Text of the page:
The first book by the English photographer Paul Graham, A1: The Great North Road (1983), dates from the early years of Margaret Thatcher’s premiership. For its inspiration, Graham made a road trip and recorded what he saw. It became a photographic parallel to the great literary journeys to discover Britain, made by J.B. Priestley and George Orwell and ultimately Celia Fiennes.
A1 owed something to socially motivated photography like that of Mass Observation, the “anthropology of ourselves”, as its founders called it in 1937. But it was vitally different in that it was made in colour. In 1983, to be a “serious” photographer in the UK still really meant black and white. Graham had thought deeply about American models, notably Robert Frank (originally Swiss, but working in America), William Eggleston and Stephen Shore. From the outset, Graham’s peculiar mixture included considerable scholarship as well as radical choices of expression.
Over the years, Graham has moved from overtly political enquiries – dole queues, the Troubles in Northern Ireland, the Schengen Agreement – to more allusive series on such things as growing to adulthood or being Japanese. Recently, in the US where he now lives, he has gone back to a plain examination of social inequality.
His style has shifted from book to book. There was something of an outcry lately when he published in American Night pictures deliberately over-exposed to the limits of the legible. Some years before, he had made large colour-wash studies of teenagers that looked cross-processed (that is, the colour looked “wrong”). One more recent work – A Shimmer of Possibility – is in little legato groups, deliberately avoiding the traditional obligation to give precedence to one moment over all the others.
He can work in big broad panoramic studies or close-to, with people or without them, indoors or outside. Yet this retrospective gives a very clear sense that his concerns have not really wavered.
The Whitechapel show is welcome, although this London version (the show comes from the Folkwang Museum in Essen, Germany) will be slightly hard to follow for anyone who doesn’t already know the work. Sections are small, sometimes no more than six or seven photographs.
The exhibition is ordered around Graham’s book publications. He has never worked in a sustained way as a commercial photographer, having run a coherent artistic practice through his career. His path has been mapped out in a series of successively radical books, and his publishers have been both his outlet and his patrons.
He has been lucky in his publishers. A Shimmer of Possibility was published by Steidl in 12 beautiful fascicles in a slip-case, a huge outlay for a book that was printed in a run of only 1,000 copies. Photo books have increasingly become the medium in which all photographers define themselves, but Graham was ahead of the curve. Never interested in mass communication, he has always seemed happy with the restricted circulation of the book and limited-edition print.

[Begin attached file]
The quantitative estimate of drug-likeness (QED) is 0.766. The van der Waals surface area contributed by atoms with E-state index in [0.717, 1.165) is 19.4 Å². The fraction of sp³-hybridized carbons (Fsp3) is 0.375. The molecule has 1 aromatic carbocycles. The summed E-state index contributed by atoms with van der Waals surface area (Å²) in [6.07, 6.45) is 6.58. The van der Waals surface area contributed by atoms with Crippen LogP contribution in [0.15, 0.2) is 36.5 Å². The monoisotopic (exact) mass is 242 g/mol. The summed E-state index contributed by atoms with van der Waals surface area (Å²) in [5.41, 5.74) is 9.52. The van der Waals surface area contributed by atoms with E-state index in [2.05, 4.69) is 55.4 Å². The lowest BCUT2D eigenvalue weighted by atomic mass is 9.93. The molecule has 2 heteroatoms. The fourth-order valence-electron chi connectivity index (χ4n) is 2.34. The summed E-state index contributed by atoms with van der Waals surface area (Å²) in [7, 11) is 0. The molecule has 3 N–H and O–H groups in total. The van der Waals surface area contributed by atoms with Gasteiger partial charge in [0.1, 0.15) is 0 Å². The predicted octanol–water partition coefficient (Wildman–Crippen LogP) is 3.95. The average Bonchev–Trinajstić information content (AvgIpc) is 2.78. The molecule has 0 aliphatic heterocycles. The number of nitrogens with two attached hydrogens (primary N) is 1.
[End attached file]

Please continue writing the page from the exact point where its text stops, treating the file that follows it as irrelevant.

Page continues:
This way of committing to book projects has held Graham away from the swirling eddies of the immediate, without preventing him from being topical. One of his great skills is in sequencing his books with real art. To move through his pages is to be carefully led from thought to thought.
He still wrestles with labels. Twice during his press tour of this exhibition at the Whitechapel Gallery, he disavowed “documentary”. “I go out and try to find answers to the question ‘How is the world?’,” he said. Graham is not interested in directing the action that he wishes to record. He is patently an artist, and nobody is flummoxed by the idea of a photographic artist any more.
Graham has made portraits since his early days, and A1 is full of excellent examples. As this show reminds us, he has made excellent landscapes, too. He’s happy looking at details when that fits. A disgusting but unmistakably telling image, for example, steers viewers towards the difficult transitions in history by showing in clarity the globs of contemptuous phlegm spat on to the grave of General Franco.
A much less well-known series is a group of cloud studies, very classical in manner, after Constable or Stieglitz. They look like the meditations on light Richard Misrach made from his terrace overlooking the Golden Gate Bridge. Graham’s eight pictures were all made in three days over Easter 1994 during the first ceasefire in Northern Ireland, and to get them Graham went to notorious hotspots – places such as Cavan, Derry and Andersonstown – and pointed his camera at the skies above. The Irish skies, in contrast to Misrach’s Californian airs, all look ready to burst, as we might expect.
One of Graham’s early books, Troubled Land, was subtitled “The Social Landscape of Northern Ireland”, and the notion of a “social landscape” is one that he has never left. He has constantly worried away at how people fit together, and how they don’t. That same book contained broad physical landscapes in which only awkward small details spoke directly of the political situation in which they were made. Graham has never lost that, either. It is an unfailing delight in going from the particular to the general. Those Irish skies are a long way from traditional documentary, but still tell big truths.
Until June 19